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MacKenzie, Hester Millicent

Source:
The Continuum Encyclopedia of British Philosophy
Author(s):

W. J. Mander

MacKenzie, Hester Millicent (née Hughes: 1863–1942) 

Hester (‘Hettie’) Millicent Mackenzie died in Brockweir, near Chepstow on 10 December 1942. The daughter of Walter William Hughes of Bristol, she was educated in Clifton, Switzerland, University College, Bristol and Cambridge Teacher Training College. In 1892 University College, Cardiff established a department for the training of women as secondary school teachers and she was appointed as its first Head. In 1898 she married the idealist philosopher J. S. Mackenzie. In 1904 she was made associate professor of education and in 1910 full professor (thereby making her the first woman professor in the Britain), which position she held until her retirement in 1915. She was one of the founders of the Cardiff and District Women's Suffrage Society, and in the 1918 General Election she stood as a Labour Party candidate for the University of Wales. (She was badly beaten by a coalition candidate.) After her retirement she went, together with her husband, on two lecture tours, visiting India, Burma and Ceylon between 1920 and 1922, and Berkeley, California in 1923.

She contributed articles to various educational periodicals. Her only book, Hegel's Educational Theory and Practice, which was published in 1909, is a notable early foray into a still much neglected area. Admitting that Hegel wrote no specific treatise on education, she nevertheless argues that it is possible to piece together his philosophy of education drawing on his general philosophical writings, his letters and the addresses which he delivered as Rector of the Nürnberg Gymnasium (several of which are included as an Appendix to the book). After a biographical account of the philosopher, she argues that for Hegel education was essential in the evolutionary process whereby we come to a self-conscious realization of our relation to the universe at large; a breaking away of self-estrangement from our purely natural life to a higher spiritual life; a losing one's life in order to find it. The emphasis is on the training of intellect and moral character rather than the senses or the imagination, and for this purpose, in the matter of curriculum, he argued for the pre-eminent place of classics. The book is basically exposition and somewhat shallow (it was intended for teachers) but, although supportive, it is not without an awareness of the difficulties of Hegel's position, such as his disparaging view of women's education (women can be trained only in ‘picture thinking’, unlike men who can be trained in ‘thought’) and his overemphasis on the intellectual side of mind at the expense of feeling. The book ends with a comparison between Hegel and Froebel.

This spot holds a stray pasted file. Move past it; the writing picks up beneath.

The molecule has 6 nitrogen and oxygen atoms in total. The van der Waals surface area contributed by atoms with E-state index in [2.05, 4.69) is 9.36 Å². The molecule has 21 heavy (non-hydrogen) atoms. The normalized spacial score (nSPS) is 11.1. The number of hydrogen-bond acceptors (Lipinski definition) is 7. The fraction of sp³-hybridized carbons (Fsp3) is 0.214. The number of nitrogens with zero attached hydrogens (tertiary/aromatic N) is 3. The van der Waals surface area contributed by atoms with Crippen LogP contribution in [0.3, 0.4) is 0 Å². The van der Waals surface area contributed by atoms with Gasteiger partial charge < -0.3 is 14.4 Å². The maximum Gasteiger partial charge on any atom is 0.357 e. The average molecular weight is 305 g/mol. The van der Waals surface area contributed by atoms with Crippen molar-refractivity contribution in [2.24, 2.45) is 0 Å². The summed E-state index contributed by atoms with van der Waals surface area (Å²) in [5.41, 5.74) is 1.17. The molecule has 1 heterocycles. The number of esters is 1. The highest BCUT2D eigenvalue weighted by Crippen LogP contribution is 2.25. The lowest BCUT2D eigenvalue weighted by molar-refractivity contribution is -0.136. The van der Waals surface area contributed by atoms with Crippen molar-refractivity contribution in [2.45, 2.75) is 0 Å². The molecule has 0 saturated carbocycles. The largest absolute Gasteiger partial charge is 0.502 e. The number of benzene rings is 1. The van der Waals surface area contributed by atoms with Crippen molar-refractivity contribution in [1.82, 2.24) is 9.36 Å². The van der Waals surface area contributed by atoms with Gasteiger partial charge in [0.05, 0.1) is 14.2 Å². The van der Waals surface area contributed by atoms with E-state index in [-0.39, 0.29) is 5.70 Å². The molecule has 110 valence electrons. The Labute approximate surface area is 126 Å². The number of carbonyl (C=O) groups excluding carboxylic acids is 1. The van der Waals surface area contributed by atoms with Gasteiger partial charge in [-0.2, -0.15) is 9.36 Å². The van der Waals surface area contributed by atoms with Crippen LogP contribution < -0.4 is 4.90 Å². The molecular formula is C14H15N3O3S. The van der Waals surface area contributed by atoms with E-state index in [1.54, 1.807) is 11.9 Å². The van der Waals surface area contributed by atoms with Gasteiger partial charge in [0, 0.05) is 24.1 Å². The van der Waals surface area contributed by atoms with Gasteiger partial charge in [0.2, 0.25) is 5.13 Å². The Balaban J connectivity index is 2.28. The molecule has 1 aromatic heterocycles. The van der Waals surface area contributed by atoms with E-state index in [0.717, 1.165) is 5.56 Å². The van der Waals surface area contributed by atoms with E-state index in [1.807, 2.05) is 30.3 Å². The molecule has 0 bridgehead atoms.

Bibliography

Hegel's Educational Theory and Practice (1909).Find this resource:

    Other Relevant Works

    Moral Education: The Training of the Teacher’, International Journal of Ethics, vol.19 (1909), pp.419–26Find this resource:

      W. J. Mander

      See also Female Philosophers; Idealism